If you were to ask student if they like school, they would probably tell you no and that school really sucks. Each and every day millions of students are marched off to school, but has anyone ever stopped to ponder why school is structured the way it is? Kids move from class to class at the ring of a bell without hesitation or questioning. How was society able to implant such a uniform and structured schedule into the minds of unsuspecting children? Much of this credit can be given to a man named Horace Mann. Mann along with a few others adopted ideas from the Prussian education system. This helped to form what is the American public school system that we have today. Though, over the years the education system has changed greatly, for better or for worse.
Horace Mann was born on May 4, 1796 in Massachusetts. Mann was a determined young man, having to work hard at his education due to his family’s humble farming beginnings. He was taught in a one room school house but eventually was able to attend Brown University. Mann went on study law and was also elected into the Massachusetts House of Representatives. As for his role in education, Mann was elected into the first ever Massachusetts state board of education as secretary. He continued to further shape American education today through his development of proper teacher-training programs as well as changing the ways schools were formatted. Mann was also influenced and fascinated by German educational trends. Horace Mann had a vigorous interest in German education and much of the ideas that he brought to the American education system were taken from that of Germany’s.
The education system that Horace Mann created has evolved greatly from the late 1700s to now. Back in the 1700s, education was drastically different. There were “very few schools…no desks, no maps…schooling was not required” (Sneed). It was all very funky because children were required to be able to read and write but schooling wasn’t required. The majority of children that received a proper education came from wealthy families. Also, there was a fair amount of discipline going on in these houses of learning. Back in the day they were a lot more harsh with the punishment. If a student acted out, he/she would be hit with a paddle or smacked in the face. Then, there was a big step forward for education. “In 1837 the state created its board of education, one of the first in the country, with Mann assuming stewardship as its secretary” (Biography.com). During these early 1800s schools got much more serious. Massachusetts passed a law making all grades of public school open to all pupils free of charge. The first ever high school was created. Reform schools were introduced along with hall monitors. Teachers taught large classes and then the faster students helped teach the class. Finally, there is the education and schooling of the present. We have levels like pre-k, kindergarten, elementary, middle school, high school, and college. America has increased the number of schools greatly. It’s sad to say we have become a little soft, especially in punishment. Teachers are no longer allowed to legally hit their students. Rebellious kids are just sent to the principal where they receive timeout. It is crazy though, how much we have advanced since those early beginnings of school teachings. To make it even better, we are making improvements and getting smarter everyday.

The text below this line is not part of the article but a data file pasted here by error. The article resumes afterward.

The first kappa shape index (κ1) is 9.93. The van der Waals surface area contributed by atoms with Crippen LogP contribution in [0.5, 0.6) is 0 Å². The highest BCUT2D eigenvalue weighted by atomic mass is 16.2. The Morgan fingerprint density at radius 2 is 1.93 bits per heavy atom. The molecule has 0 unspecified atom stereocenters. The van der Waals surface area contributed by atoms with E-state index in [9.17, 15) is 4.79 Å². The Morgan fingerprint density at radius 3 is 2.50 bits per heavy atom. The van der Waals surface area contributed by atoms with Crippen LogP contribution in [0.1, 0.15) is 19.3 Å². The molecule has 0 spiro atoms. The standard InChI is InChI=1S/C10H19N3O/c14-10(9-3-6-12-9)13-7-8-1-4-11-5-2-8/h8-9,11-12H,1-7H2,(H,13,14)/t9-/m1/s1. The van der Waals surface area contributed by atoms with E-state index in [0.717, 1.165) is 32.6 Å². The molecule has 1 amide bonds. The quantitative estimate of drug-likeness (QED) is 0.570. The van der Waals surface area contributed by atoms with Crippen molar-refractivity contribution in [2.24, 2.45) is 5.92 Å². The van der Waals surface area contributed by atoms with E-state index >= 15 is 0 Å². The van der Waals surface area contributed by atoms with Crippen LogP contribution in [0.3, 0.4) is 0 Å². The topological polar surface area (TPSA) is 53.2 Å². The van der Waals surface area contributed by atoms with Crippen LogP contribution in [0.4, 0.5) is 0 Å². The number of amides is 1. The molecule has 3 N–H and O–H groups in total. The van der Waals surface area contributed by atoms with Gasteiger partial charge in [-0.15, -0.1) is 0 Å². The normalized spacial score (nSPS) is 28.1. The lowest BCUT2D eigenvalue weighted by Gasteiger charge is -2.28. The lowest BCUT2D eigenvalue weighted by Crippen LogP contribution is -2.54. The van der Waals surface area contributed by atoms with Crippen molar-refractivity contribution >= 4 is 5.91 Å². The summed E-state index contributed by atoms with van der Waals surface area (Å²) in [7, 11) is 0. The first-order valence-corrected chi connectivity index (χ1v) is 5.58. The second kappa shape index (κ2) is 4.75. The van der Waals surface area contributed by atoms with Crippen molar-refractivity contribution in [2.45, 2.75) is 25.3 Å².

Horace Mann played a pivotal role in America’s education today. He took his ideas from both personal experiences in school as a child and from German education trends. We owe our current educational system to him along with a few of his collaborators. There is somewhat of a controversy regarding whether Mann should be praised for the education we get today or blamed for his brainwashing methods of sending children to school practically herded like sheep to each class to be stuffed with information to help society and the working industry once out of school. So it’s up to you to decide, was Mann helping or hurting with his methods? If your answer is that it hurts more than helps, then there needs to be a fight to help change the way we go about education today. One method that has tried to help is using common core to make school less standardized and allow kids the freedom to explore more complex material and to think outside the box. Horace Mann worked for what he thought was best but so can we. If we want to see change we need to see action first, and it starts with just a single person to take that first step.
Article by Kashtin Holly & Jackson Slaughter
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